Originally Posted by fewtch
If a person distrust science at the same time they consider the senses "absolute truth" (even knowing they can be fooled), then it can be equated with belief.
Probably everybody occasionally has experienced one or the other self-delusion -- a reason more to be critical towards yourself and your senses and learn from the experience. But that doesn't mean your senses are generally unreliable. If they were, the human race (and related animal species) wouldn't exist today. Relying on your senses is the most natural behavior and a healthy attitude -- don't trust people who tell you otherwise, e.g. that you only have to trust data -- i.e. your intellect! How about biking or skating? Do you always have the laws of physics present for keeping balance?
Why do you equate relying on your senses with distrusting science? If I follow your point of view, I only have the right to hear what science has acknowledged as reality. Is this a «scientific», unbiased approach? I don't trust or distrust my hearing more or less depending on the kind of audio device in question, so it doesn't matter to me if it's a headphone, a speaker, a source device, an amp or a cable -- I'm as open as ever. Why should I be less critical towards my hearing in the case of a headphone, just because it's more likely to have a distinct sonic signature than a cable?
By no means I distrust science, actually I'm very interested in it. It's just that science isn't and has never been a monolithic collection of truths, but almost every truth has been modified throughout the history. Add to this that science has very little interest for audiophile concerns and therefore very little experience with corresponding phenomena. Subtle sonic differences below the level of sound transducers haven't found a satisfying explanation so far, and I can only wonder about people claiming that all audio phenomena are well studied and explained. Again, consider the sonic differences with amps -- barely denied even by ultra-skeptics, but simply not explainable on the basis of measuring data.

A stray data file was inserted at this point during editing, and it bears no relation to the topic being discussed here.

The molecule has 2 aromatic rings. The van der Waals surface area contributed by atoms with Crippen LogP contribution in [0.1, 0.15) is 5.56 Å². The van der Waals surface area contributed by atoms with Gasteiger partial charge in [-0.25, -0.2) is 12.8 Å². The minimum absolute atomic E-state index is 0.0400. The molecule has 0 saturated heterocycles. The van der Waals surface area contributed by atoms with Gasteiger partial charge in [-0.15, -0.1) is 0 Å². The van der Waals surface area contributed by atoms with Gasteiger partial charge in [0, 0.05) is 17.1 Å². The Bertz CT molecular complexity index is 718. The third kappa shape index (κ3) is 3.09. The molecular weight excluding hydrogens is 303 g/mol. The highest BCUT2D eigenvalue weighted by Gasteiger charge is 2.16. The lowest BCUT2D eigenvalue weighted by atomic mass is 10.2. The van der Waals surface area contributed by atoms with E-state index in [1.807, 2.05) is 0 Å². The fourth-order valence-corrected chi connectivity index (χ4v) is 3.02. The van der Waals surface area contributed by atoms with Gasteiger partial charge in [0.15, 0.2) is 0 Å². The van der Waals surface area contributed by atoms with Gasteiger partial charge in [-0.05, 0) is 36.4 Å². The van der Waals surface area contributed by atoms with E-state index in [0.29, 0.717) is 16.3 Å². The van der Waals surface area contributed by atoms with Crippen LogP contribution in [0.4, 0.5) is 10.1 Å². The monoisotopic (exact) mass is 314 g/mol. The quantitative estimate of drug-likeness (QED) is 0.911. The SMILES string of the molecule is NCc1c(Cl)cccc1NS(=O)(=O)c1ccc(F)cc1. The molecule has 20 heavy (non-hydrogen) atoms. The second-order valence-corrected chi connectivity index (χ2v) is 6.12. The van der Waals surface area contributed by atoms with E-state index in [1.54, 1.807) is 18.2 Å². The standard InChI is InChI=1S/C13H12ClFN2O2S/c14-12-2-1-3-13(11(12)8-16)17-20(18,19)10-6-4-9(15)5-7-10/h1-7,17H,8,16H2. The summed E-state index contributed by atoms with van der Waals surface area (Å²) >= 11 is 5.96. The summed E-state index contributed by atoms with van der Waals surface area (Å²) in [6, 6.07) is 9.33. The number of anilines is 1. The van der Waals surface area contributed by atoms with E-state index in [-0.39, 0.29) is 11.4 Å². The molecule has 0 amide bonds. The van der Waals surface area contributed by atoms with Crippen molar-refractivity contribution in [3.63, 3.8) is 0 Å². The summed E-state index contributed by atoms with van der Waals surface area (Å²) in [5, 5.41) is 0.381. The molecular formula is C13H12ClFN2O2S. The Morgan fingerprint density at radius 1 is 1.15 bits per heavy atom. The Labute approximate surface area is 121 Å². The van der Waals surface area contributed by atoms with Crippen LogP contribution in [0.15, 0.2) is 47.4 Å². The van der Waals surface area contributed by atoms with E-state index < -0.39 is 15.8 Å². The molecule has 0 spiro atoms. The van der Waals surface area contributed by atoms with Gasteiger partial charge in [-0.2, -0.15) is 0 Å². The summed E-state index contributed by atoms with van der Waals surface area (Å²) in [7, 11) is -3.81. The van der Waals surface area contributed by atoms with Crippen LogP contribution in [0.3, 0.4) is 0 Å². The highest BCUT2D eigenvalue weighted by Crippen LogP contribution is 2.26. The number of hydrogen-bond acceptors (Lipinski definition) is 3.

|I didn't intend anything malicious, only that trusting one's senses to the exclusion of known principles is really almost childish... like "willfully" shutting one's brain off and stubbornly insisting "I hear it, therefore it exists." A schizophrenic hearing voices would also declare the same thing. There need to be "checks and balances" on the senses, in the form of rational knowledge.
Sorry, but I'm of the completely other camp. If you let «rational knowledge» dictate you what's audible and what's not, you're not open-minded. Science isn't and never was a tool for dictating the laws of nature to follow the theories, it always was meant to experience nature and create the theories on the basis of these experiences.
You can call audiophiles «sick» in the sense of neurotic fanatics, and there's certainly some truth in it -- like with every form of excessive leisure activity --, but if in their never-ending search for the ultimate sonic experience a specific cable has a specific, consistent and repeatable effect on the sound, perceivable with the listener's ears, not measuring devices, it's all that matters. You don't want a cable that's scientifically approved to cause sonic differences. Just as little as you don't need a headphone that has been approved to be more brilliant or more spacious or whatever. Let your senses become independent of your intellect! Or rather: allow them to be as they once were. You can switch to a critical perspective anytime (since we're self-conscious humans, which is a good thing, among others), but in the end don't differentiate between more likely and more unlikely impressions! (Oops, am I preaching?)
I agree too -- good definition.